Hitchhiking to Alat

The way from Astara to Alat is faster than anticipated: looking at around 200 km of flat asphalt road I expect 2 full days of riding.

When I'm taking a break under a bridge in the late afternoon, a truck driver asks me where I'm going. Turns out he's got the same destination for the day: Alat!

I quickly put my bike and luggage onto his empty cargo area and jump onto the passenger seat: my first hitch hike with the bike has begun.

The truck barely exceeds 55 kph on the highway, but it's still double of what I'm doing at the bike.

2 hours and some supermarket stops later, we arrive in Alat where the truckers friends welcome me enthusiastically and barbecue preparations are starting: I'm invited for dinner and to stay the night -- all in viewing distance of the port who is now merely a 5 km ride away.

Crossing the Caspian Sea

Around Alat port

Adventurous stories have been told about week long camping at the port in precarious conditions. When I arrive at the port in the morning, I come mentally prepared and cannot believe my luck when I'm told the ferry would be leaving the same day (I remain skeptical).

A few hours later and with 80$ less in my wallet I find myself waiting at the port in the company of another cyclist (Matt from England) and 2 girls from NZ and Serbia, both traveling by foot / public transport.

Around 4pm, the embarkation procedure starts and us "pedestrians" are the first allowed on board. The ship seems more or less abandoned, save for 2 crew members at the gate who collect our passports and tickets and tell us to "go up, right, right".

I'm cursing about not having taken time to reorganize my bags a little bit. Now I have to haul all my bags through narrow stairways to one of the upper decks. No staff member is to be seen and us foreigners set up camp somewhere on the side of the ship.

After about 1 or 2 hours of waiting without any information, finally a somewhat English speaking staff member shows up and we get assigned our rooms.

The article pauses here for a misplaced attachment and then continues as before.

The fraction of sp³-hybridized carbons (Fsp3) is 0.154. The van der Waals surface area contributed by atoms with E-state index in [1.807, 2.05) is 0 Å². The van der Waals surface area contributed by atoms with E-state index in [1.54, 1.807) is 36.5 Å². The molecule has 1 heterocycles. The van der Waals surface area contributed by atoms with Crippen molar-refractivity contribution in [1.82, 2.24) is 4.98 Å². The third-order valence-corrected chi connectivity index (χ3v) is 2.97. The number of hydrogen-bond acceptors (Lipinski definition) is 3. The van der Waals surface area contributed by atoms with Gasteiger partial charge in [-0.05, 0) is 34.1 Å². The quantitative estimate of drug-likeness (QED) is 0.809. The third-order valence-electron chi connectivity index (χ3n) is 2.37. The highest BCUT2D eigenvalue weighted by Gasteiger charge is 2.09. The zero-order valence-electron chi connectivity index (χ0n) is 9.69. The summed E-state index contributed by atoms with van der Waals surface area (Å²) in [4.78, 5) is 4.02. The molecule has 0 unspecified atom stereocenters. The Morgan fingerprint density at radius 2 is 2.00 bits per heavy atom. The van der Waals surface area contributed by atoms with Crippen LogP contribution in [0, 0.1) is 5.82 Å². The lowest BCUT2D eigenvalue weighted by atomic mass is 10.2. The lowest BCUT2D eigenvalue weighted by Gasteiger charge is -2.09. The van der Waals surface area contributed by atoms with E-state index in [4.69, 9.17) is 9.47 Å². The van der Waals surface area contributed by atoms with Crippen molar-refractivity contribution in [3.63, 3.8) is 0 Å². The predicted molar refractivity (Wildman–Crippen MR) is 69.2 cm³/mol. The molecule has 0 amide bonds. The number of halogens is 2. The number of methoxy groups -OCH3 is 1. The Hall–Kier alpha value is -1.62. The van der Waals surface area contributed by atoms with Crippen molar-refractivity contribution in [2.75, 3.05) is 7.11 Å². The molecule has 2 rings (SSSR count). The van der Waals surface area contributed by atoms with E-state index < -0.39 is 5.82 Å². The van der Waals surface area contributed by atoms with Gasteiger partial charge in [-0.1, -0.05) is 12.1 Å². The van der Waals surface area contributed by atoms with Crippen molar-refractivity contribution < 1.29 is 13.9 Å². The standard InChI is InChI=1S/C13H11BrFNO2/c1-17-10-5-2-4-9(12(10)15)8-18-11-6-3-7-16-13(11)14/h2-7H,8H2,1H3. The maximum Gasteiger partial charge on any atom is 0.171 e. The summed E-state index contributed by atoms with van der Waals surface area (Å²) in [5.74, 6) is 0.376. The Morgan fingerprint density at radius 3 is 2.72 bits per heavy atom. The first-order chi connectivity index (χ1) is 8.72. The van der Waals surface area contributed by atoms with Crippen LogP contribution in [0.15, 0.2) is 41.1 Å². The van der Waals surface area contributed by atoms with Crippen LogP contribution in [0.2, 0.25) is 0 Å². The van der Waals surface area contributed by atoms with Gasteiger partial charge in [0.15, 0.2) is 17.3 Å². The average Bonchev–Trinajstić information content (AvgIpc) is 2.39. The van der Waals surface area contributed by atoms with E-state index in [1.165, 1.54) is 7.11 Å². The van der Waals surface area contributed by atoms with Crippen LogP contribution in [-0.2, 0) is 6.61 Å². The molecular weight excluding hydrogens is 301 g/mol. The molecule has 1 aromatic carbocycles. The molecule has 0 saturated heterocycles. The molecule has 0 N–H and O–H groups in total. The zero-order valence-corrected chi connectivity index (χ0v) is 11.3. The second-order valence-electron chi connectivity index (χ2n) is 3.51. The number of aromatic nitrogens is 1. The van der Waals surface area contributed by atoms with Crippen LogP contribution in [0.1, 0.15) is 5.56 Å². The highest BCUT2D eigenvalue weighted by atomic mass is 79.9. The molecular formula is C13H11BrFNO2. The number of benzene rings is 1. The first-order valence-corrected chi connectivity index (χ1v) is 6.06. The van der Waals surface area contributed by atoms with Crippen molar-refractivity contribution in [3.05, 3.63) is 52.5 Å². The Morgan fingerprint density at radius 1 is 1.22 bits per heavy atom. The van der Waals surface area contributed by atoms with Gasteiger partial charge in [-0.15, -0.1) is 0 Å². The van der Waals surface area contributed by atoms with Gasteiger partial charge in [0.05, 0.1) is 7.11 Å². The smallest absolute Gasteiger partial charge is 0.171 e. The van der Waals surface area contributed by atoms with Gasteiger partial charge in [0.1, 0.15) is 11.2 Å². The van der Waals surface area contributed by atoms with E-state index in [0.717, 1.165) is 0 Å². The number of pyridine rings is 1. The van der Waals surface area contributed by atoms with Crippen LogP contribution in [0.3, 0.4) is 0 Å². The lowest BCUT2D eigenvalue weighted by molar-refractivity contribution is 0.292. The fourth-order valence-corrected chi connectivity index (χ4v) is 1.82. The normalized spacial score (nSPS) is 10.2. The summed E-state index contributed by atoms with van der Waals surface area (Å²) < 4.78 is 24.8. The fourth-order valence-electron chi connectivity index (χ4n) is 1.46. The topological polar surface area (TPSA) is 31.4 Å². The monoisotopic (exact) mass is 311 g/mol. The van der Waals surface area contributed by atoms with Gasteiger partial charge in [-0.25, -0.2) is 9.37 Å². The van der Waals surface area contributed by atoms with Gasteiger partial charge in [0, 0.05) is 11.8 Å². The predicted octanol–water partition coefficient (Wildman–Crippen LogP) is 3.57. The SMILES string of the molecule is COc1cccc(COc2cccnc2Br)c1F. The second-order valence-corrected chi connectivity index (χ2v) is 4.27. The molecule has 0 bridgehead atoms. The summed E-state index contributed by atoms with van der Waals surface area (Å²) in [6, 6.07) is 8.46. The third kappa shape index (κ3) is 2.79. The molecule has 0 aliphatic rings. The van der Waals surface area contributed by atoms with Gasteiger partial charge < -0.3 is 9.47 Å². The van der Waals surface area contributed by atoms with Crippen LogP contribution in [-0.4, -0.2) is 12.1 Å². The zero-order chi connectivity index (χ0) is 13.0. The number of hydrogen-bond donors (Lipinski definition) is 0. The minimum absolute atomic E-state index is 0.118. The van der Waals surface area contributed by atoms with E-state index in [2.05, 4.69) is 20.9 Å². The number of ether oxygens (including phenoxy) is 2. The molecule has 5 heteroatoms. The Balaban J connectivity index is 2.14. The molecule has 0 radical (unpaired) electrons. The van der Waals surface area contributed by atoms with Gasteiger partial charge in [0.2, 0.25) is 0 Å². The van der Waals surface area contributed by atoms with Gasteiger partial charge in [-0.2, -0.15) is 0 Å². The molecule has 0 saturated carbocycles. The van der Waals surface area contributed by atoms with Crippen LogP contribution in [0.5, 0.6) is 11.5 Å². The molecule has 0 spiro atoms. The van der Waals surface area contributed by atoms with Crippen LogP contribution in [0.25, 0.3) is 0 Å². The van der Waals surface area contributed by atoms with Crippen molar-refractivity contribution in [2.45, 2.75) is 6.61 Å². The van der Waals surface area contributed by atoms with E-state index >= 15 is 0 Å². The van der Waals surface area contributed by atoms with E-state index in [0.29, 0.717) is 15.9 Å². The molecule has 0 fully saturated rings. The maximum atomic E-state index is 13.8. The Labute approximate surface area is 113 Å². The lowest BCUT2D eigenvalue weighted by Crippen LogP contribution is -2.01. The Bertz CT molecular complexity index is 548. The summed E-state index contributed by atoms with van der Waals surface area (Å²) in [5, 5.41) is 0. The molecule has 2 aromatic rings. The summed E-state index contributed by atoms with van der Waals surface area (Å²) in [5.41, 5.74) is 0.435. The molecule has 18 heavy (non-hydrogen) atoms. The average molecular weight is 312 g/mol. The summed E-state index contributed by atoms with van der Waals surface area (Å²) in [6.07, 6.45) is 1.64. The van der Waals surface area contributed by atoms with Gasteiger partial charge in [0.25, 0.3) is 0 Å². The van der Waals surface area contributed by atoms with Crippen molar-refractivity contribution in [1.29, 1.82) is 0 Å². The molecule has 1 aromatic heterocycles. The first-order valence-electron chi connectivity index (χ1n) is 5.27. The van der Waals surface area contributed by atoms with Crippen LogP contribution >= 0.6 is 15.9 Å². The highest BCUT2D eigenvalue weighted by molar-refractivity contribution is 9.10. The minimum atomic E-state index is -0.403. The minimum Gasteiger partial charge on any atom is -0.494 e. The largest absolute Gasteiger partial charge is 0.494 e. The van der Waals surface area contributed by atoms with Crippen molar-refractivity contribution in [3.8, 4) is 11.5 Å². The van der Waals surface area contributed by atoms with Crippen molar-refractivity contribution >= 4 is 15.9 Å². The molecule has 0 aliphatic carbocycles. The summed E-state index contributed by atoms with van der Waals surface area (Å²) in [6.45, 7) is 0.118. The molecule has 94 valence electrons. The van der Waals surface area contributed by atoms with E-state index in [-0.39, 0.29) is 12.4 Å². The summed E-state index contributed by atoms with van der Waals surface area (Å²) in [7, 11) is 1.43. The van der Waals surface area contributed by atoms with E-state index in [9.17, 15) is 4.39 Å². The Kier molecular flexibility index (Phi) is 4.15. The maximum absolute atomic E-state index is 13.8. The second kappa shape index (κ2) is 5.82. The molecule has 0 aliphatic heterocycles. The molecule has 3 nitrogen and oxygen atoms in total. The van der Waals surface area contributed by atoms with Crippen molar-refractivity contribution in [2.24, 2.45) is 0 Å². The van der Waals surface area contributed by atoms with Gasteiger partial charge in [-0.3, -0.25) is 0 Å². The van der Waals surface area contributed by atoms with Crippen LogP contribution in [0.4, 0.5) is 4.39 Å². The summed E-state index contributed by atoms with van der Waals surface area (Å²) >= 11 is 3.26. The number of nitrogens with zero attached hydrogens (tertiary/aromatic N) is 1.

The shower/WC in the 2 person cabin Matt and I are given doesn't work, but the alternative (staying in a 4 bed cabin) is even less appealing, seeing how crammed those are). At least the bed linen given to me seems clean (the bed itself ... is not)

A floating ruin

A Dutch motorcyclist which I had met at the port and who had arrived with that very ship, described the Mercury 1 to me as "a floating ruin". "And that's one of the good ships", he goes on. "The 'Professor Gul' is even worse".

Guess I'm in luck :)

In fact, the ship is not in the best shape. Everything is rusty, falling apart, run-down. Handrails are falling off, pipes leaking water, doors not closing. The life boats look outdated despite having a "last test date 10-2018" stamp.

Some showers and toilets stalls are without light. Toilet paper? Not included. Vast areas in the mess and hallway are "fenced off" with ropes or curtains for whatever reason.

Granted I'm not an expert in ships it does seem kind of miraculous to me how that ship is staying afloat.

Most baffling to me however is the fact, that we're traveling with an open dock: is that even legal?

At least the dinner is okay, though the portions aren't too big. I'm still happy having brought some water and food (we just get soft drinks with the meals) and water is not easy to find.

And just as dinner ends, the ship is leaving the port: the crossing has begun.

The night passes quickly. And so does the next day, thanks to various naps. Peeking into the various cabins (most of which keep their doors open to improve ventilation) sleeping seems to be the main activity onboard of the vessel.

Just before dinner, around 7pm, we're docking at the port near Kuryk. Too bad, as most of us had hoped for another night +dinner on the ship, and an early fresh start into the day the next morning.

After docking it will take another 2 hours until we clear customs and I can enter country no 12:

Kazakhstan